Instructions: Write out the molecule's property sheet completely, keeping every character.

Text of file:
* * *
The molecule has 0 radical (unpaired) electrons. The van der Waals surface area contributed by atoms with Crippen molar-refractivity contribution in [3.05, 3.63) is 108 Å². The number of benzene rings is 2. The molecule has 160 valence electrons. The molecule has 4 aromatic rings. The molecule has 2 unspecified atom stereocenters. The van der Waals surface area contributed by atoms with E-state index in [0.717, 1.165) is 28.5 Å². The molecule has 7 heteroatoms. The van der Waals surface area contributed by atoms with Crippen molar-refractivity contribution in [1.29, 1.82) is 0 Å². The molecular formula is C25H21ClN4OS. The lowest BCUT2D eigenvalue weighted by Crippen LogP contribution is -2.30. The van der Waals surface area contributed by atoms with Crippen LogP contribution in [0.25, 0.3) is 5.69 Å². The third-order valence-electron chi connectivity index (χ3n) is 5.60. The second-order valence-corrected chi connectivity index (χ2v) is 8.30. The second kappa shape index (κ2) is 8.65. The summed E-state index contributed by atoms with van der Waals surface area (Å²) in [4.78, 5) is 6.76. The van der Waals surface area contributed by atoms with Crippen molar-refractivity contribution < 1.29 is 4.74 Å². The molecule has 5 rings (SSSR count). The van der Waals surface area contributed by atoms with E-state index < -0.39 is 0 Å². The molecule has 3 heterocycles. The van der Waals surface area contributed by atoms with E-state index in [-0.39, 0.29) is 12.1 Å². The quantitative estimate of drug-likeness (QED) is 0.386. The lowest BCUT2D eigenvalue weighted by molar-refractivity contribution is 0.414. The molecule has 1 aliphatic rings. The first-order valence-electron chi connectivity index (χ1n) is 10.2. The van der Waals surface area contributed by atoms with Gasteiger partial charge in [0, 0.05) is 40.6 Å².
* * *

The molecule has 0 radical (unpaired) electrons. The van der Waals surface area contributed by atoms with Crippen molar-refractivity contribution in [3.05, 3.63) is 108 Å². The number of benzene rings is 2. The molecule has 160 valence electrons. The molecule has 4 aromatic rings. The molecule has 2 unspecified atom stereocenters. The van der Waals surface area contributed by atoms with E-state index in [0.717, 1.165) is 28.5 Å². The molecule has 7 heteroatoms. The van der Waals surface area contributed by atoms with Crippen molar-refractivity contribution in [1.29, 1.82) is 0 Å². The molecular formula is C25H21ClN4OS. The lowest BCUT2D eigenvalue weighted by Crippen LogP contribution is -2.30. The van der Waals surface area contributed by atoms with Crippen LogP contribution in [0.25, 0.3) is 5.69 Å². The third-order valence-electron chi connectivity index (χ3n) is 5.60. The second-order valence-corrected chi connectivity index (χ2v) is 8.30. The second kappa shape index (κ2) is 8.65. The summed E-state index contributed by atoms with van der Waals surface area (Å²) in [4.78, 5) is 6.76. The van der Waals surface area contributed by atoms with Crippen molar-refractivity contribution < 1.29 is 4.74 Å². The molecule has 5 rings (SSSR count). The van der Waals surface area contributed by atoms with E-state index < -0.39 is 0 Å². The molecule has 3 heterocycles. The van der Waals surface area contributed by atoms with E-state index in [-0.39, 0.29) is 12.1 Å². The quantitative estimate of drug-likeness (QED) is 0.386. The lowest BCUT2D eigenvalue weighted by molar-refractivity contribution is 0.414. The molecule has 1 aliphatic rings. The first-order valence-electron chi connectivity index (χ1n) is 10.2. The van der Waals surface area contributed by atoms with Gasteiger partial charge in [0, 0.05) is 40.6 Å².